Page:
The architectural imaging of Nehru's vision of a modern, industrial nation found several subscribers and continued well into the 1970s. Achyut P. Kanvinde's design for the Milk Processing Plant (1974) at Mehsana relied on a heroic gesture of turning the ordinary and mechanical functions of a factory into a theatrical interplay of form and light. Few examples, however, were more telling of national architectural aspirations and limitations than the commission for the Permanent Exhibition Complex for the 1972 Trade Fair in New Delhi. The building designs by Mahendra Raj, an architect turned structural engineer, and Raj Rewal were contemplated as steel space frames to span 78- and 44-meter modules unencumbered by supports. Ultimately, it was constructed of reinforced concrete when the cost of steel construction proved prohibitive.
The more mundane cult of the concrete—a brick-filled reinforced-concrete frame with a concrete flat-slab roof and concrete ledges and shades—used en masse in government housing projects and institutions became the most common language of architecture across the country. Invariably distinguished into income groups—
higher, middle, and lower income—hundreds of housing projects for government employees and for sale at subsidized rates were laid down on gridded plans. Some of the privately sponsored residential projects, such as the Tara Group Housing (1978) in New Delhi, deviated from the previously mentioned mechanistic schemes. Designed by Charles Correa, Jasbir Sawhney, and Ravindra Bhan, the project consisted of 160 double-story row house units (varying from 84 to 130 square meters) built on 3-by-15-meter modules. The residential units were staggered in both plan and section along an internal landscaped "street." The street acted as a "humidifying zone" conducive to social interaction. High-density low-rise housing and the vocabulary of courtyards, chowks (streets), and mohallas (pedestrian alleys) became the mainstays of housing design in the 1980s. Raj Rewal's design for the Asiad Village (1982) in New Delhi took this vocabulary to its extreme. The Village, built for the 1982 Asian Games, consisted of 700 units that later became apartments for high-income tenants. The units were clustered in groups of 12 to 36 units around a common space, with terraces for outdoor living and sleeping, and gateways were formed by overhanging residential units that attempted to provide variety to the repetitive pattern.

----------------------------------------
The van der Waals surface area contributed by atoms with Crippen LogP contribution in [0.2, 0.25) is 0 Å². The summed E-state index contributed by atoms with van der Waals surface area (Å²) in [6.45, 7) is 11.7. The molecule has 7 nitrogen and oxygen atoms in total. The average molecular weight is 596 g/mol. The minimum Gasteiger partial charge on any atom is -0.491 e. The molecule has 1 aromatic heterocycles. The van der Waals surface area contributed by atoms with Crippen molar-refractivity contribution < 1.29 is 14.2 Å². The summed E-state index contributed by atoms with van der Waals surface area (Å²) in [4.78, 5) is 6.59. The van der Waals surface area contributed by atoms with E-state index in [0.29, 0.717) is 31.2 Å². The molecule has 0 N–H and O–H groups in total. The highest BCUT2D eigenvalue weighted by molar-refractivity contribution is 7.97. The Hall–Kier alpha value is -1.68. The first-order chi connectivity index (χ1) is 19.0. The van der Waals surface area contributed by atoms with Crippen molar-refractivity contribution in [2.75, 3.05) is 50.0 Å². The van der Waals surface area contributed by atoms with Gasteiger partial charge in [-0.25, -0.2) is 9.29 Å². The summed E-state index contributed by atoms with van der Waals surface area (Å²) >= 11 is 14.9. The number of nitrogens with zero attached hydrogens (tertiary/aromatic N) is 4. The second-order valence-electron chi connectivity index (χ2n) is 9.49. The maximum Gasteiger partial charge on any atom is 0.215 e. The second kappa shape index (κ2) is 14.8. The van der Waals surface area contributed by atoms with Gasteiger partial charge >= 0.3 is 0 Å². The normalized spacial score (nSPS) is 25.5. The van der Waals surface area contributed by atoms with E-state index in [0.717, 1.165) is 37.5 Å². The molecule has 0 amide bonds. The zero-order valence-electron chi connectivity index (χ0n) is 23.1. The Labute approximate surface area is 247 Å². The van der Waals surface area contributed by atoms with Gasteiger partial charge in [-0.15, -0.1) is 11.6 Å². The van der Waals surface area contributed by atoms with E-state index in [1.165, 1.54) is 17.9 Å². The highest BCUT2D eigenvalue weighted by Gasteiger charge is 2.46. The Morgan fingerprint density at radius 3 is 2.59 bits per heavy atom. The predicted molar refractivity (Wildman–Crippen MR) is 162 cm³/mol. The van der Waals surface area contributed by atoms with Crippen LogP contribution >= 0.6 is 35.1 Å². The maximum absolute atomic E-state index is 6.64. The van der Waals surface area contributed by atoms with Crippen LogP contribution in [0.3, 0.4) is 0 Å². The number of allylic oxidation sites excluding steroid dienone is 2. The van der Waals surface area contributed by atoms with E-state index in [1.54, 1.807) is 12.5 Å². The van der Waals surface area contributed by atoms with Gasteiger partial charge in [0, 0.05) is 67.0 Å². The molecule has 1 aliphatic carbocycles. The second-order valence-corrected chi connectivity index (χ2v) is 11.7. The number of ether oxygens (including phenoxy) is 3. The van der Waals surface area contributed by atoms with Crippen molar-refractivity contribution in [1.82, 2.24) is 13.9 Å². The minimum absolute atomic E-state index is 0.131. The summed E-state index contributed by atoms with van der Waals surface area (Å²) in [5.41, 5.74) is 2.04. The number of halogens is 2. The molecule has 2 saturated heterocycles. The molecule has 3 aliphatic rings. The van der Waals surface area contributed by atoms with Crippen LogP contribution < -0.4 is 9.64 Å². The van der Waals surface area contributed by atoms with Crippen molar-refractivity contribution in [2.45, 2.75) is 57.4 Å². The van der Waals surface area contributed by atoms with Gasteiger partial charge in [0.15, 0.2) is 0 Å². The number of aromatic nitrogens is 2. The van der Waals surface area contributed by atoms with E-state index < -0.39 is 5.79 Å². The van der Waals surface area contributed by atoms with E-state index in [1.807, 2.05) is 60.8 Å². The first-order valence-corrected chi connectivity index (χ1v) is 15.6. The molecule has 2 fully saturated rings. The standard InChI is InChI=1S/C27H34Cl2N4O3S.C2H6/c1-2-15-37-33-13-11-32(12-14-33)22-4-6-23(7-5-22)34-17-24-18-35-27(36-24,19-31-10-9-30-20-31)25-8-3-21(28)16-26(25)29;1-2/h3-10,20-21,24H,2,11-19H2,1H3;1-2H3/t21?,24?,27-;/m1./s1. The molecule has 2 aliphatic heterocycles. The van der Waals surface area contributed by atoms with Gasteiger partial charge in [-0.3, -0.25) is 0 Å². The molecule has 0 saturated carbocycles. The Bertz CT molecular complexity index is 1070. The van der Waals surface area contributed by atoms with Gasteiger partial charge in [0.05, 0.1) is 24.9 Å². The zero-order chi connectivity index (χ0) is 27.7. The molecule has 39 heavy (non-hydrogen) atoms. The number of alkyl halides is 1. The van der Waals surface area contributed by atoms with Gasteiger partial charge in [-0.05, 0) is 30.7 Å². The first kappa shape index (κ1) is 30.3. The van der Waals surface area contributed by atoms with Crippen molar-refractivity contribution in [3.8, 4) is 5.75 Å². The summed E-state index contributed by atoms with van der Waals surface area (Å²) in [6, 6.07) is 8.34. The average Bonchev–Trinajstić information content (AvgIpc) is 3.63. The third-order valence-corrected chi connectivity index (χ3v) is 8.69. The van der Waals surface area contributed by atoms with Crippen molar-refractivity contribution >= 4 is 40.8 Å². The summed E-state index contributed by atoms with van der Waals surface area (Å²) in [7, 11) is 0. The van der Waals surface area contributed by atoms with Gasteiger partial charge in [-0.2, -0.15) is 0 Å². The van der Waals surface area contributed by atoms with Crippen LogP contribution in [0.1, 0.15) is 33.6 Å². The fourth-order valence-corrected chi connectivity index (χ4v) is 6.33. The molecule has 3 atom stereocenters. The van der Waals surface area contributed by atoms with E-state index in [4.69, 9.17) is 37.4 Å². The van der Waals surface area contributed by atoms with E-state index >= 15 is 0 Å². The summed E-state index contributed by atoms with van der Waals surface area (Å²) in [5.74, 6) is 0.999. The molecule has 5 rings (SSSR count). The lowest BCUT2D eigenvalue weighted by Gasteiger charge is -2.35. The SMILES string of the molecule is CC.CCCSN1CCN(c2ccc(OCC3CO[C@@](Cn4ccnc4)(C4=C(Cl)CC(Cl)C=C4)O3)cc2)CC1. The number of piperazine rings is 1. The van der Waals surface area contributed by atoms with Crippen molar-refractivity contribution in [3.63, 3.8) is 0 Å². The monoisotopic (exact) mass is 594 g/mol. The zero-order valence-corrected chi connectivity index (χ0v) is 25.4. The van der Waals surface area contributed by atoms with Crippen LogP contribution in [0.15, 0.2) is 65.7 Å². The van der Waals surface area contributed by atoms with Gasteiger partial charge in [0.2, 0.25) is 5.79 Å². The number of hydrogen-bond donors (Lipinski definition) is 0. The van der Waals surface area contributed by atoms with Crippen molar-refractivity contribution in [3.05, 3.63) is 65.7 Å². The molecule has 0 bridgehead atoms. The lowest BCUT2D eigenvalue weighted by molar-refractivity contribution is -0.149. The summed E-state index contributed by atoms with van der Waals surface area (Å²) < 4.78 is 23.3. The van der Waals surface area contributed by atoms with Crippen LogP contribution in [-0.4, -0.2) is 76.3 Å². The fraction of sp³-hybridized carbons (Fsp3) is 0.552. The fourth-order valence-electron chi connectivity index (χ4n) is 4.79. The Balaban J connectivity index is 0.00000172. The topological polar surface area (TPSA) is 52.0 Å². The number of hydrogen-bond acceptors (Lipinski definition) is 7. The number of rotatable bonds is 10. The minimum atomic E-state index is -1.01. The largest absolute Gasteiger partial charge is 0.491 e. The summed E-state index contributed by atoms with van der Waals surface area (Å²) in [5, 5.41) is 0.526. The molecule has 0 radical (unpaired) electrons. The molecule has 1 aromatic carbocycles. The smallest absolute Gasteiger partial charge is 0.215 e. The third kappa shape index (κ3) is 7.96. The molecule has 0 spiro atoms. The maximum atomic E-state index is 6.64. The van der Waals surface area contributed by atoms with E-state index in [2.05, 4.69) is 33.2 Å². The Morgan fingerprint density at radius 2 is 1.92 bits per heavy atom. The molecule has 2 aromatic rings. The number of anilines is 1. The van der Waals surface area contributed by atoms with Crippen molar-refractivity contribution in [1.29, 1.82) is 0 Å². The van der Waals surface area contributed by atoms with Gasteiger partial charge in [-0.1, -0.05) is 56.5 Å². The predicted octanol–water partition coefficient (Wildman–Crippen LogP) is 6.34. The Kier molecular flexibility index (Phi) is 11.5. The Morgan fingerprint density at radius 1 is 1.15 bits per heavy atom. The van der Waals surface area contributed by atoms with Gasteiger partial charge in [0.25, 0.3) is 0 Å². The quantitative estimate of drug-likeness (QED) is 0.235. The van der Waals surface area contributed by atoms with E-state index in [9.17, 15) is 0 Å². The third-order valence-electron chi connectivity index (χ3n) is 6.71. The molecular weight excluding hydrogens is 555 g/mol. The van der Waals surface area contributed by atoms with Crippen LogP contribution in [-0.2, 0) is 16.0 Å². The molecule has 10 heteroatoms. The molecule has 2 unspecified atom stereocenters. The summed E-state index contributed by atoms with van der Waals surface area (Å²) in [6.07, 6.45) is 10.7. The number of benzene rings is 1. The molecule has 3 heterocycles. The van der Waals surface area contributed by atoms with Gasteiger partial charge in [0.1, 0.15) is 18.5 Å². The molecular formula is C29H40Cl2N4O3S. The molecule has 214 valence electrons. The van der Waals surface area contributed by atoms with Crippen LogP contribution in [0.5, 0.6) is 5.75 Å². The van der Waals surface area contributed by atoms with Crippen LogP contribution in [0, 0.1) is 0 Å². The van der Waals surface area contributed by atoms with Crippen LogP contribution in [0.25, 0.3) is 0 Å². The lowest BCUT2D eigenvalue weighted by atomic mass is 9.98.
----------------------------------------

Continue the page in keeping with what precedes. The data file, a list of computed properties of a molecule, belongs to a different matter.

At the other end of the socioeconomic scale, housing solutions met with glaring limitations. To meet the demand for housing for the poor, government development agencies promoted user-initiative programs in "sites-and-services" projects. The cost of infrastructure—roads, water supply, wastewater drainage, and a small toilet—were borne by the agency, and the construction of the individual dwelling was left to the individual owner. The Integrated Urban Development project (1975) in Ahmedabad by Kinee Shah, designed for flood refugees, attempted to provide dwelling units as well as opportunities for education and supplementary employment. The design, developed on the basis of architect-owner participation, consisted of two-room units made of exposed brick and roofed with asbestos cement sheets. The veranda and a shared courtyard worked as outdoor living/work space. The viability of these projects was circumvented by their location away from cities and employment opportunities, and two-thirds of the targeted economically disadvantaged population could not even afford these subsidized projects. Consequently, migrants to the cities continued to swell the population of squatter settlements and slums.